The United States is currently facing an opioid epidemic. According to the U.S. Department of Health and Human Services, in the late 1990s, pharmaceutical companies claimed that patients would not become addicted to prescription opioids. This then prompted doctors and other people in the medical community to widely prescribe opioids for pain management. Fast forward to 2017 and a public health emergency was declared for opioid use.
In 2019, it’s estimated that 130+ people a day died from opioid-related drug overdoses. Those numbers are absolutely devastating. Although the public health emergency has been declared, we have a long way to go when it comes to combating the misuse of opioids. A drug you may have been reading about lately is Fentanyl.
Fentanyl, What Is It?
Fentanyl is a synthetic opioid that is 50 to 100 times stronger than morphine. Just like morphine, fentanyl is prescribed for pain management. Doctors prescribe fentanyl for chronic pain patients who have built a resistance for opiates.
Fentanyl is known by different names. Prescription forms of fentanyl are called Duragesic, Actiq, and Sublimaze. It is also known by more colorful names like dance fever, friend, jackpot, murder 8, and more on the streets.
The effects of Fentanyl when using it are:
- Extreme euphoria/ happiness/ pleasure
- Difficulty in breathing
The Dangers of Fentanyl
Fentanyl is a highly addictive substance. If used under the care of a doctor responsibly, the dependency won’t necessarily escalate into an addiction. However, this isn’t the case for most people.
When using Fentanyl, addicts report feeling an immediate rush of happiness. The potency of fentanyl explains this short reaction time. Fentanyl, like other opioids, binds to opioid receptors located in the brain. These receptors control emotions like happiness and pain, and this is why one of the most common withdrawal symptoms of fentanyl is depression.
Of all the dangers of fentanyl, the effect of long term consumption is the worst. Over time, consistent use of fentanyl dulls the brain’s sensitivity to other sources of happiness and pleasure other than fentanyl. At this point, addicts take more and more to maintain the feeling of euphoria they can only get from taking fentanyl.
How to Get Help With a Fentanyl Addiction
The first thing to note about fentanyl addictions and opioid addictions, in general, is that the best way to overcome them are with professional help. It is not advisable to manage an opioid addiction on your own because the withdrawal symptoms can be pretty brutal. It’s not uncommon for an addict to try to withdraw on their own, and end up taking drugs again because the withdrawal feels unmanageable.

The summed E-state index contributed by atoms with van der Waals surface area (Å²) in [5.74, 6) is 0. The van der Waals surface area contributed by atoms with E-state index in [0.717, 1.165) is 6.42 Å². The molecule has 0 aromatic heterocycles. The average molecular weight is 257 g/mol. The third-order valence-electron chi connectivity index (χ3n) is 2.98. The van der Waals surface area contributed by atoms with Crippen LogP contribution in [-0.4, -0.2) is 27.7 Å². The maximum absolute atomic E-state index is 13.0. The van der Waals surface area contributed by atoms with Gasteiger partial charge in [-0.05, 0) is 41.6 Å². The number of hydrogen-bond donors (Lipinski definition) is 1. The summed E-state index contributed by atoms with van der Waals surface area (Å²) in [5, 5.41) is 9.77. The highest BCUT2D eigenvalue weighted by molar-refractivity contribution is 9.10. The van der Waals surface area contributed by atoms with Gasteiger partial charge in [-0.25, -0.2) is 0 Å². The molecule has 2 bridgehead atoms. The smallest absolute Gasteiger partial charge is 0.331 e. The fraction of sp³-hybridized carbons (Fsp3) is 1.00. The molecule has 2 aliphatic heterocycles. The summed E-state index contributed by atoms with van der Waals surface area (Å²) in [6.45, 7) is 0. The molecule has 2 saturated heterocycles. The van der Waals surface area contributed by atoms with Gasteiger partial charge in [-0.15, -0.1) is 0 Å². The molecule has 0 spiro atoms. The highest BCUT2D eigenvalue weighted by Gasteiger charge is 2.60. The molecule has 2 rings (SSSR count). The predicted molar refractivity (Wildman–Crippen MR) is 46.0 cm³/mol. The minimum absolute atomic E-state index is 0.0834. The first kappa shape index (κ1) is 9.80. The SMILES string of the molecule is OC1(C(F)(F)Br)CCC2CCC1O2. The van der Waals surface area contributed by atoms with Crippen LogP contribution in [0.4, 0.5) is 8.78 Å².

Detoxing at a professional addiction treatment facility is the most effective way to manage opioid withdrawals. Some symptoms of fentanyl withdrawals include (but are not limited to):
- Uncontrollable twitching
- Strong cravings
- Flu-like symptoms
- Diarrhea and vomiting
- Body pains and severe aches
The treatment for fentanyl addictions is in two-fold – medication and behavioral therapy. For medication, drugs like buprenorphine that bind to the opioid receptor sites can help wean the addict off fentanyl during detoxification. Severe craving is one of the major dangers of fentanyl. These medications also help reduce the craving by pre- binding to the opioid receptor sites.
How We Can Help at Enlight Treatment Center
Enlight Treatment Center is located in Ventura County, California. We treat substance abuse, dual-diagnosis, and gambling addictions, at an affordable rate. The first step to effectively beating a Fentanyl addiction is professional detoxification. Our clients are under supervision 24/7 to ensure they are as comfortable as possible when detoxing.
After completing detox, our clients complete residential inpatient treatment. During this time, they learn the coping skills needed to maintain long term sobriety from Fentanyl. If you or someone you know is struggling with drug or alcohol addiction, please contact us today!